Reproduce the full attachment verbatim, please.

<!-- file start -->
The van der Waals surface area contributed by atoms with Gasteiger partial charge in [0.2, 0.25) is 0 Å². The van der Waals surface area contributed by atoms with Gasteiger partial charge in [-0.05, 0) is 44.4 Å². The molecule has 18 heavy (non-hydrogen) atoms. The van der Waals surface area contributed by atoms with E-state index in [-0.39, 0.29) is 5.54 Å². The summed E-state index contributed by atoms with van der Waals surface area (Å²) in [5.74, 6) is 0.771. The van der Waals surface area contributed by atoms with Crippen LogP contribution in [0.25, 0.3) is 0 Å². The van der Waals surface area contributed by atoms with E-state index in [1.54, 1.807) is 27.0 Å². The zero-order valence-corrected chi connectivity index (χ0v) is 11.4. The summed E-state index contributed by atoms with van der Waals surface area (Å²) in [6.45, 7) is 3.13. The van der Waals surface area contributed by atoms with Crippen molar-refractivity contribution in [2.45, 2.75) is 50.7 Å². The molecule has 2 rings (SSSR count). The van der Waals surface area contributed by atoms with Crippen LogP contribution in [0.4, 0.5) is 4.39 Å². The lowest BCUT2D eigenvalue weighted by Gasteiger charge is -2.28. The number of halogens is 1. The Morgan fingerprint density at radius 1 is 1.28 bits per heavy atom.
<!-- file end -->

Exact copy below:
The van der Waals surface area contributed by atoms with Gasteiger partial charge in [0.2, 0.25) is 0 Å². The van der Waals surface area contributed by atoms with Gasteiger partial charge in [-0.05, 0) is 44.4 Å². The molecule has 18 heavy (non-hydrogen) atoms. The van der Waals surface area contributed by atoms with E-state index in [-0.39, 0.29) is 5.54 Å². The summed E-state index contributed by atoms with van der Waals surface area (Å²) in [5.74, 6) is 0.771. The van der Waals surface area contributed by atoms with Crippen LogP contribution in [0.25, 0.3) is 0 Å². The van der Waals surface area contributed by atoms with E-state index in [1.54, 1.807) is 27.0 Å². The zero-order valence-corrected chi connectivity index (χ0v) is 11.4. The summed E-state index contributed by atoms with van der Waals surface area (Å²) in [6.45, 7) is 3.13. The van der Waals surface area contributed by atoms with Crippen molar-refractivity contribution in [2.45, 2.75) is 50.7 Å². The molecule has 2 rings (SSSR count). The van der Waals surface area contributed by atoms with Crippen LogP contribution in [0.4, 0.5) is 4.39 Å². The lowest BCUT2D eigenvalue weighted by Gasteiger charge is -2.28. The number of halogens is 1. The Morgan fingerprint density at radius 1 is 1.28 bits per heavy atom.